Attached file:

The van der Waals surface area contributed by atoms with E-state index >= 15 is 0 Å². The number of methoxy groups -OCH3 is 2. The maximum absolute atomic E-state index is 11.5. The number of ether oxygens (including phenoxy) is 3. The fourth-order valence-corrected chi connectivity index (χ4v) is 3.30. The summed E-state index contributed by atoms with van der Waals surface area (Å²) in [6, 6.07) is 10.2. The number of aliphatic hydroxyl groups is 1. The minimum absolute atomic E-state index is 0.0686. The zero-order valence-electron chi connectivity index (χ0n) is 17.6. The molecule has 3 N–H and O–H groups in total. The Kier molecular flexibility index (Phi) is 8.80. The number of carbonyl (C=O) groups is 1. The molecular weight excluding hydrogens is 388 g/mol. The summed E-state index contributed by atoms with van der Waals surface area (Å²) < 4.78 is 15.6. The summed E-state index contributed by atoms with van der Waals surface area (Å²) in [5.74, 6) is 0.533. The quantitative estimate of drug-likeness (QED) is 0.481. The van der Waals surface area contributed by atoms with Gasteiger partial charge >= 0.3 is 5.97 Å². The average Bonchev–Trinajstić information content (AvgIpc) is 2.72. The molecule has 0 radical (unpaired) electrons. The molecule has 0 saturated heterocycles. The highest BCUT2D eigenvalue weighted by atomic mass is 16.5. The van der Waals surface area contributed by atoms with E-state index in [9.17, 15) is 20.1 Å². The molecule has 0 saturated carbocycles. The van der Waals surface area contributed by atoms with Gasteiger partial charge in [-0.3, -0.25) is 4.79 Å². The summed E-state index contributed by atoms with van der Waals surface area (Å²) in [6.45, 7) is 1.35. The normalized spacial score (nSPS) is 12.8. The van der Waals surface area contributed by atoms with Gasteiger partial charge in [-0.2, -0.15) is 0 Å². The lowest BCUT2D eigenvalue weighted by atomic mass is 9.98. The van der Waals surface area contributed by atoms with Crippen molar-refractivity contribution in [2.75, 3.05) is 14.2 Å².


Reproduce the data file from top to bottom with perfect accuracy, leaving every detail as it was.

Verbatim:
The van der Waals surface area contributed by atoms with E-state index >= 15 is 0 Å². The number of methoxy groups -OCH3 is 2. The maximum absolute atomic E-state index is 11.5. The number of ether oxygens (including phenoxy) is 3. The fourth-order valence-corrected chi connectivity index (χ4v) is 3.30. The summed E-state index contributed by atoms with van der Waals surface area (Å²) in [6, 6.07) is 10.2. The number of aliphatic hydroxyl groups is 1. The minimum absolute atomic E-state index is 0.0686. The zero-order valence-electron chi connectivity index (χ0n) is 17.6. The molecule has 3 N–H and O–H groups in total. The Kier molecular flexibility index (Phi) is 8.80. The number of carbonyl (C=O) groups is 1. The molecular weight excluding hydrogens is 388 g/mol. The summed E-state index contributed by atoms with van der Waals surface area (Å²) < 4.78 is 15.6. The summed E-state index contributed by atoms with van der Waals surface area (Å²) in [5.74, 6) is 0.533. The quantitative estimate of drug-likeness (QED) is 0.481. The van der Waals surface area contributed by atoms with Gasteiger partial charge >= 0.3 is 5.97 Å². The average Bonchev–Trinajstić information content (AvgIpc) is 2.72. The molecule has 0 radical (unpaired) electrons. The molecule has 0 saturated heterocycles. The highest BCUT2D eigenvalue weighted by atomic mass is 16.5. The van der Waals surface area contributed by atoms with E-state index in [9.17, 15) is 20.1 Å². The molecule has 0 saturated carbocycles. The van der Waals surface area contributed by atoms with Gasteiger partial charge in [-0.3, -0.25) is 4.79 Å². The summed E-state index contributed by atoms with van der Waals surface area (Å²) in [6.45, 7) is 1.35. The normalized spacial score (nSPS) is 12.8. The van der Waals surface area contributed by atoms with Gasteiger partial charge in [-0.2, -0.15) is 0 Å². The lowest BCUT2D eigenvalue weighted by atomic mass is 9.98. The van der Waals surface area contributed by atoms with Crippen molar-refractivity contribution in [2.75, 3.05) is 14.2 Å².